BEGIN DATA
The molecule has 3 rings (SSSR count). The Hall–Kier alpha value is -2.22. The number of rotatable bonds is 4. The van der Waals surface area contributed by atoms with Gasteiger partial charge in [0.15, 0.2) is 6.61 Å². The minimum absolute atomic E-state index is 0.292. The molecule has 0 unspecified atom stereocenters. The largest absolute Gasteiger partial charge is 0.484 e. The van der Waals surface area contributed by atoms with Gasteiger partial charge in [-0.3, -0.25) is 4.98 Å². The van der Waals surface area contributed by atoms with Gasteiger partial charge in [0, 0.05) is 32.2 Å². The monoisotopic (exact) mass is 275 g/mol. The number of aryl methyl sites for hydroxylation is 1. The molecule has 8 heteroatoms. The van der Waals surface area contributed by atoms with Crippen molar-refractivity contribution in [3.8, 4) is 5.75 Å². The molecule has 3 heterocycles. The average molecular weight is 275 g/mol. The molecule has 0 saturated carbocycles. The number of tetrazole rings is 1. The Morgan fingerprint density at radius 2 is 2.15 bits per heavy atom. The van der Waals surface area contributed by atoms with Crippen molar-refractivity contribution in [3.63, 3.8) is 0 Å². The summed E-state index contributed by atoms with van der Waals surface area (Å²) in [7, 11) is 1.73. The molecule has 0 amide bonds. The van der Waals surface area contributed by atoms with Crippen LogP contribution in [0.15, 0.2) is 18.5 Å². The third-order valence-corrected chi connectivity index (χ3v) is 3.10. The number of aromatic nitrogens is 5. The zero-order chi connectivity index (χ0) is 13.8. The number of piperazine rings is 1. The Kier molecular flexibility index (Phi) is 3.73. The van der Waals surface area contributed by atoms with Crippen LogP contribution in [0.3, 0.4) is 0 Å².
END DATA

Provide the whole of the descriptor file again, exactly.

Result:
The molecule has 3 rings (SSSR count). The Hall–Kier alpha value is -2.22. The number of rotatable bonds is 4. The van der Waals surface area contributed by atoms with Gasteiger partial charge in [0.15, 0.2) is 6.61 Å². The minimum absolute atomic E-state index is 0.292. The molecule has 0 unspecified atom stereocenters. The largest absolute Gasteiger partial charge is 0.484 e. The van der Waals surface area contributed by atoms with Gasteiger partial charge in [-0.3, -0.25) is 4.98 Å². The van der Waals surface area contributed by atoms with Gasteiger partial charge in [0, 0.05) is 32.2 Å². The monoisotopic (exact) mass is 275 g/mol. The number of aryl methyl sites for hydroxylation is 1. The molecule has 8 heteroatoms. The van der Waals surface area contributed by atoms with Crippen molar-refractivity contribution in [3.8, 4) is 5.75 Å². The molecule has 3 heterocycles. The average molecular weight is 275 g/mol. The molecule has 0 saturated carbocycles. The number of tetrazole rings is 1. The Morgan fingerprint density at radius 2 is 2.15 bits per heavy atom. The van der Waals surface area contributed by atoms with Crippen molar-refractivity contribution in [3.63, 3.8) is 0 Å². The summed E-state index contributed by atoms with van der Waals surface area (Å²) in [7, 11) is 1.73. The molecule has 0 amide bonds. The van der Waals surface area contributed by atoms with Crippen LogP contribution in [0.15, 0.2) is 18.5 Å². The third-order valence-corrected chi connectivity index (χ3v) is 3.10. The number of aromatic nitrogens is 5. The zero-order chi connectivity index (χ0) is 13.8. The number of piperazine rings is 1. The Kier molecular flexibility index (Phi) is 3.73. The van der Waals surface area contributed by atoms with Crippen LogP contribution in [0.3, 0.4) is 0 Å².